Optical character recognition, usually abbreviated to OCR, involves computer systems designed to translate images of typewritten text (usually captured by a scanner) into machine-editable text—to translate pictures of characters into a standard encoding scheme representing them (ASCII or Unicode). OCR began as a field of research in artificial intelligence and machine vision; though academic research in the field continues, the focus on OCR has shifted to implementation of proven techniques.
Optical vs. Digital Character Recognition
Optical character recognition (using optical techniques such as mirrors and lenses) and digital character recognition (using scanners and computer algorithms) were originally considered separate fields. Since very few applications survive that use true optical techniques the optical character recognition term has now been broadened to cover digital character recognition as well.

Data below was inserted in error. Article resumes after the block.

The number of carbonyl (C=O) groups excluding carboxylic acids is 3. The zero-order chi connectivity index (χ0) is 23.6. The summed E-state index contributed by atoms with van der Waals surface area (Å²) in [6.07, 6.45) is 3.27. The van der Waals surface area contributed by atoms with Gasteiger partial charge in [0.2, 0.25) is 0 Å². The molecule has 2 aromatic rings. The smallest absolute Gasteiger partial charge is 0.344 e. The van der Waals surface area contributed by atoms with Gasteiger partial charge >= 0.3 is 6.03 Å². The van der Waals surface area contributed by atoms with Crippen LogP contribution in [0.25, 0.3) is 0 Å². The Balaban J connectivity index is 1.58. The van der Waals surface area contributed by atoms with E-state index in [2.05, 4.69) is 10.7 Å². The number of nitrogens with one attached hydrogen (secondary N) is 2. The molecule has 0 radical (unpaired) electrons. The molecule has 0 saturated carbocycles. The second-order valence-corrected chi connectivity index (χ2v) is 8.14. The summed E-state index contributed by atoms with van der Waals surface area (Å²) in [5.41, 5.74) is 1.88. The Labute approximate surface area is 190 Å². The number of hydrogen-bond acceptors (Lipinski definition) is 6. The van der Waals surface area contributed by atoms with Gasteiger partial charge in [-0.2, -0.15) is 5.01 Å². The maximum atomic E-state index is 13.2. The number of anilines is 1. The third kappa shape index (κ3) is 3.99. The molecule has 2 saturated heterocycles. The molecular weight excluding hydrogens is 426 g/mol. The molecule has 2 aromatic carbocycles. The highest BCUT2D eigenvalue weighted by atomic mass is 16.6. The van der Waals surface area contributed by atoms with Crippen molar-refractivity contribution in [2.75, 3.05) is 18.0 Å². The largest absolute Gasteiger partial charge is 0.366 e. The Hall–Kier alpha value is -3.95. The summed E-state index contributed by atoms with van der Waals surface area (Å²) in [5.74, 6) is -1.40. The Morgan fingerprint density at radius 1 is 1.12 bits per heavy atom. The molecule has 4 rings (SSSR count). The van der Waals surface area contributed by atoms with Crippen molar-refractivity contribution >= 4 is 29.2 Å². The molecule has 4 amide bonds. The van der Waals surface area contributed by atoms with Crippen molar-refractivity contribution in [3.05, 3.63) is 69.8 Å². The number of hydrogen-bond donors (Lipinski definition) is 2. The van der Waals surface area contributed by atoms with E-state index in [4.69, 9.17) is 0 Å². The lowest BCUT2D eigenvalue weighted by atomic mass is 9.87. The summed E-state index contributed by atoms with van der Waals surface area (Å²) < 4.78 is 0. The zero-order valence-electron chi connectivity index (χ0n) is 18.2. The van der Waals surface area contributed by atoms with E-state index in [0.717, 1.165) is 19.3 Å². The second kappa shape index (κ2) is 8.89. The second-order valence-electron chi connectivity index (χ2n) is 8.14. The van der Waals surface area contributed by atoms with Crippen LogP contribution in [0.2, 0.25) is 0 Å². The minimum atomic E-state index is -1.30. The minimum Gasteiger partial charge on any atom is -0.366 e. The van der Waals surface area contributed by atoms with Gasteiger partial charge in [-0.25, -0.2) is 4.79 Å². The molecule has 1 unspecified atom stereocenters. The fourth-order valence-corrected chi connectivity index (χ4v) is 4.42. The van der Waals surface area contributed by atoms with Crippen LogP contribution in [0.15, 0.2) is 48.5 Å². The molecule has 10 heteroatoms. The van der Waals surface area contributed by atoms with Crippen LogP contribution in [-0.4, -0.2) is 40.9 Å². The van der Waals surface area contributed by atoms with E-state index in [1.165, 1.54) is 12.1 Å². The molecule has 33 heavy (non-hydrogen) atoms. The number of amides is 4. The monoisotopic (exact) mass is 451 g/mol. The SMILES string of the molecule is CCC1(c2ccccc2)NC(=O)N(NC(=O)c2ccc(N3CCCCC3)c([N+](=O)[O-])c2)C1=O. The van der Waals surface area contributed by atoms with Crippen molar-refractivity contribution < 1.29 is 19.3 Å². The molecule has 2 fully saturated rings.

Early systems required "training" (essentially, the provision of known samples of each character) to read a specific font. Currently, though, "intelligent" systems that can recognize most fonts with a high degree of accuracy are now common. Some systems are even capable of reproducing formatted output that closely approximates the original scanned page including images, columns and other non-textual components
Brief history of OCR